1 Miami International Airport (MIA) Miami, FL 66.5 131 0.6 14 70 2.91% 0.33%
2 San Antonio International Airport (SAT) San Antonio, TX 66.4 24 0.5 2 36 1.77% 0.63%
3 San Diego International Airport (SAN) San Diego, CA 65.1 51 1.2 4 57 1.70% 0.54%
4 John Wayne Airport (SNA) Santa Ana, CA 64.0 22 0.9 3 45 1.95% 0.85%
5 William P. Hobby Airport (HOU) Houston, TX 63.9 30 0.5 1 36 1.60% 1.01%
6 Fort Lauderdale-Hollywood International Airport (FLL) Fort Lauderdale, FL 62.9 23 0.2 3 41 3.46% 0.68%
7 Norman Y. Mineta San Jose International Airport (SJC) San Jose, CA 62.9 41 1.3 2 43 1.42% 0.46%
8 Los Angeles International Airport (LAX) Los Angeles, CA 62.2 146 0.9 21 50 2.06% 0.82%
9 McCarran International Airport (LAS) Las Vegas, NV 60.9 92 1.2 6 51 1.50% 0.66%
10 Daniel K. Inouye International Airport (HNL) Honolulu, HI 60.8 60 1.1 15 3 1.26% 0.33%
11 Dallas Love Field Airport (DAL) Dallas-Love Field 59.1 20 0.5 0 10 0.78% 1.54%
12 John F. Kennedy International Airport (JFK) New York, NY 58.7 131 0.5 34 10 3.68% 0.40%
13 San Francisco International Airport (SFO) San Francisco, CA 56.8 115 0.9 20 14 2.10% 0.70%
14 Portland International Airport (PDX) Portland, OR 56.6 52 1.3 7 8 1.20% 0.48%
15 Seattle-Tacoma International Airport (SEA) Seattle, WA 56.5 103 1.2 13 19 1.53% 0.45%

When it comes to the best airports for layovers, the scores are very close. The 15th ranked airport earned a score just 10 points lower than the top overall airport. We also see a diversity of strengths propelling airports to their spots on this list. Some have a small number of gates as their top factor, others utilize a wide variety of shops and restaurants, and still, others ride a large number of airport hotels to their high finish.

The top overall airport in our evaluation, Miami International Airport, has the highest number of nearby hotels of any airport in this study. It also performs well related to the availability of shops and restaurants and the percentage of flight cancellations. In fact, the majority of the best airports for layovers fared particularly well when it comes to flight cancellations and, to a lesser extent, lengthy delays.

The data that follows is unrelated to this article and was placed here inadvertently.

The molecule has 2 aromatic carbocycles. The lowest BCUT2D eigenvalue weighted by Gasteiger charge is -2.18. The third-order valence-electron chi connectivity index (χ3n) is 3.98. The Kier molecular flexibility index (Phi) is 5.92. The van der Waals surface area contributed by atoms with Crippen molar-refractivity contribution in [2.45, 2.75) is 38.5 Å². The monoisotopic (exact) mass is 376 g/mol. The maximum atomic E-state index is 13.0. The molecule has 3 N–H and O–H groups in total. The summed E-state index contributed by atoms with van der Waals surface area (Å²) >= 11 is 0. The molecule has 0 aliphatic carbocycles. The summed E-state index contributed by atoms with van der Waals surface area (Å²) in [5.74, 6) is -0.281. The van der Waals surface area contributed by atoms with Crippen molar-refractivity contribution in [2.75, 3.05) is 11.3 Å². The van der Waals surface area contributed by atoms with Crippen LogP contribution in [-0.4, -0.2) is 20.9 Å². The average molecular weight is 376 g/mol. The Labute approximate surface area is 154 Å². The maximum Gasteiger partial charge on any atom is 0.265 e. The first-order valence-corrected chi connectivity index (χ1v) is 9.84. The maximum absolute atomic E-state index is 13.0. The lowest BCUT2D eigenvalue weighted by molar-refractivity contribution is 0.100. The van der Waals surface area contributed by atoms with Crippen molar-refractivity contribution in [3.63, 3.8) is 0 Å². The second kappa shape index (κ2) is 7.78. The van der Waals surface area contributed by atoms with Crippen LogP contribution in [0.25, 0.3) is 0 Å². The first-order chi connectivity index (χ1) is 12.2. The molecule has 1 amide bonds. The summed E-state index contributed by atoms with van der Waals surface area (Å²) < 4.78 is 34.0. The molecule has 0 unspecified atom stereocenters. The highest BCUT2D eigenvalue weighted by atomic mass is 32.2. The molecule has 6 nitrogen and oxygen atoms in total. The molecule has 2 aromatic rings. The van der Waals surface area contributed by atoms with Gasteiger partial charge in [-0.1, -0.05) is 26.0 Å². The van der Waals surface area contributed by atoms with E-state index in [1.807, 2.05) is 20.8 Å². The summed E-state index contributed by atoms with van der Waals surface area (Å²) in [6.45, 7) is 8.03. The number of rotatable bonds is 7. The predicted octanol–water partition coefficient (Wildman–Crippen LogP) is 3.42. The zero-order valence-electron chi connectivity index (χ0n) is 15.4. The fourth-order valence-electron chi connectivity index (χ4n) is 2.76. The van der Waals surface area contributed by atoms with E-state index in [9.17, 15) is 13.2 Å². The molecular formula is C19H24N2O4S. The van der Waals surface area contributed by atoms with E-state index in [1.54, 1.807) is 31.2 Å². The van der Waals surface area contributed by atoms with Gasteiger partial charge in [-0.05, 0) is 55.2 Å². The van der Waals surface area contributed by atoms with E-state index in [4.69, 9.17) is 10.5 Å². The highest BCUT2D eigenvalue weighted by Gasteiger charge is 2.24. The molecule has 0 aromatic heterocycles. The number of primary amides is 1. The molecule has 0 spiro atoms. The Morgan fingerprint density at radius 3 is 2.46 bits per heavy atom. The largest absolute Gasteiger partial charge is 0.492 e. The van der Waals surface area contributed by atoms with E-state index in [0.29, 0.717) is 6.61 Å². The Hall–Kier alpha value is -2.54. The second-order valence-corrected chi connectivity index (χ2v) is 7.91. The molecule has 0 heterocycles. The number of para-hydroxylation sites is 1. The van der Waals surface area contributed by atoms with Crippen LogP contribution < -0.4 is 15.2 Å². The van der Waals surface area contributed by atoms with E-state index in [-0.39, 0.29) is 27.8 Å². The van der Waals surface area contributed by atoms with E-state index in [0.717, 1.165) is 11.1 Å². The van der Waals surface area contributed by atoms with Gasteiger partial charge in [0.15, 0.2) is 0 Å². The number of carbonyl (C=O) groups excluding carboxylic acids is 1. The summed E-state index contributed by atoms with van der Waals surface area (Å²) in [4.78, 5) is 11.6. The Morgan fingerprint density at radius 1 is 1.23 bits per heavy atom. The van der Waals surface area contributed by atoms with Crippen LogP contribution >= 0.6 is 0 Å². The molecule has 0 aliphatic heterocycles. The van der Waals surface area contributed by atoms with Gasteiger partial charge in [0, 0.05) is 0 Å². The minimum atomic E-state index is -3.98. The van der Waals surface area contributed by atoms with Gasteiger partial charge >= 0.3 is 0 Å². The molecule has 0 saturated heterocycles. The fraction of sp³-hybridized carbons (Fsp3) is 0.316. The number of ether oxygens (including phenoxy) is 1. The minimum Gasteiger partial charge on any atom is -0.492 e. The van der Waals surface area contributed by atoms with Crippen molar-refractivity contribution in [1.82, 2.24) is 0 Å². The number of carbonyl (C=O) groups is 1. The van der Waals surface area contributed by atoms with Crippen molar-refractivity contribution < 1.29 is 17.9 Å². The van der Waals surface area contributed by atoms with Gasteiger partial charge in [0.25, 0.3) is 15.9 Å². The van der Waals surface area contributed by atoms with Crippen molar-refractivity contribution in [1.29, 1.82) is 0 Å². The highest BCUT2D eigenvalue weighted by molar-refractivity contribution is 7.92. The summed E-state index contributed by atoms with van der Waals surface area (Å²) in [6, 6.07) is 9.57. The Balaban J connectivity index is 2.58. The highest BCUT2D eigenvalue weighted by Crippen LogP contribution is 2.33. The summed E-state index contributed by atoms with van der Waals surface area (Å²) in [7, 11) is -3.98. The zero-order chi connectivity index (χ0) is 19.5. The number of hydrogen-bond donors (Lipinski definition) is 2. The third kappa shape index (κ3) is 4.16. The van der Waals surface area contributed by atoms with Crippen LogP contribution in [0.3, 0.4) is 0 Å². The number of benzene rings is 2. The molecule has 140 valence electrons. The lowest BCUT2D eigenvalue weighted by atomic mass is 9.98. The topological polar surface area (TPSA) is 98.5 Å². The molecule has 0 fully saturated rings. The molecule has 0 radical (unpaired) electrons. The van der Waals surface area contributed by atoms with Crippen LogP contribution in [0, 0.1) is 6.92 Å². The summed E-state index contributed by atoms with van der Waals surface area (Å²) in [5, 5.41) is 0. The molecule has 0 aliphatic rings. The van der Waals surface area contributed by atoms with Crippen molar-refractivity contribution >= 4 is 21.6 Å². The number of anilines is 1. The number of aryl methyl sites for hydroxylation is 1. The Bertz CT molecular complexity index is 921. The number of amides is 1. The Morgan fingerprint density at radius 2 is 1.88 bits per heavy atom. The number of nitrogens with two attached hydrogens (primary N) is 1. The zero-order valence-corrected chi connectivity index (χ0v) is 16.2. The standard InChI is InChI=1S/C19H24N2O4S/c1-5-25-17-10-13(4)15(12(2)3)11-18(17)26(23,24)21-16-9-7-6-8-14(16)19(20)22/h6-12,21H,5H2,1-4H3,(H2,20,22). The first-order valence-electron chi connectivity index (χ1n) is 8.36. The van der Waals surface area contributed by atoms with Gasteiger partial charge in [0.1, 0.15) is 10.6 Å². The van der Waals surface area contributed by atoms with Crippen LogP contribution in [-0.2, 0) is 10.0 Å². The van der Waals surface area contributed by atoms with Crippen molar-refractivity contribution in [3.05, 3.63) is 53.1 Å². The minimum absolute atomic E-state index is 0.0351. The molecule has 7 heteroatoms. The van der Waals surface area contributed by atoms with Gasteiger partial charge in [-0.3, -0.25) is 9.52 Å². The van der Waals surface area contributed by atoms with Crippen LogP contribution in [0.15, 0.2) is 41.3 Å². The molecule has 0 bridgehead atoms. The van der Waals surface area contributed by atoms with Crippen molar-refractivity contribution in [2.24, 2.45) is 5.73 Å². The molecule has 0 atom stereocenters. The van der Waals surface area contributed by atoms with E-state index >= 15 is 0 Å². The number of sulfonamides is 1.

How to make your next layover more enjoyable

Here are some tips on how to make your time at the airport more enjoyable, with or without a layover.

  • Get rewarded for traveling and get your trip protected at the same time. By using one of the best travel credit cards to book your trip, you can earn points before stepping foot in an airport. Additionally, many top cards come with trip delay and trip cancellation insurance, so if your flight is delayed, at least you'll be protected.
  • Lounge around and relax in style. Airport lounges such as the Amex Centurion Lounge are great places to get away from crowds at the airport. There are a number of ways to get airport lounge access at different price points, giving interested travelers plenty of options.
  • Get free food and drinks while lounging. Priority Pass is a popular network of airport lounges across the globe, and you can get Priority Pass for free with many travel credit cards, or it can be purchased outright. Outside of lounge access, one of the nicest perks is being able to eat for free at many airport restaurants with Priority Pass (or at least at a deep discount).

Methodology and sources

For this analysis, FinanceBuzz looked at the 50 U.S. airports with the highest passenger volume in 2020 according to the Bureau of Transportation Statistics. For each airport, we gathered data points for six different factors related to layovers. The data was then put into a dynamic formula that assigned a 0-5 score to each airport for every factor, with scores being relative to all other airports in our evaluation. Individual factor scores were then weighted and added together to get a final score on a 0-100 scale. For this particular analysis, all factors were given a uniform weight of 3.33.

Factors, data points, and sources are as follows:

  • Number of gates score: Total number of airport departure gates in active service at each airport. (Source: Official websites of each airport)
  • Restaurant and shop availability score: The number of active gates divided by the number of restaurants and shops open to the public at each airport. (Source: Official websites of each airport)
  • Lounge availability score: The total number of airport lounges operating at each airport, regardless of accessibility restrictions. (Source: LoungeBuddy)
  • Nearby hotel availability score: The number of hotels located within two miles of each airport (Source: Yelp)
  • Lengthy delay score: The percentage of flights at each airport that were delayed by a minimum of 60 minutes during the time period covering June 2020 to June 2021(Source: Bureau of Transportation Statistics)
  • Flight cancellation score: The percentage of flights at each airport that were canceled during the time period covering June 2020 to June 2021 (Source: Bureau of Transportation Statistics)

All data collected between September 15-22, 2021

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Josh Koebert Josh Koebert is an experienced content marketer that loves exploring how personal finance overlaps with topics such as sports, food, pop culture, and more. His work has been featured on sites such as CNN, ESPN, Business Insider, and Lifehacker.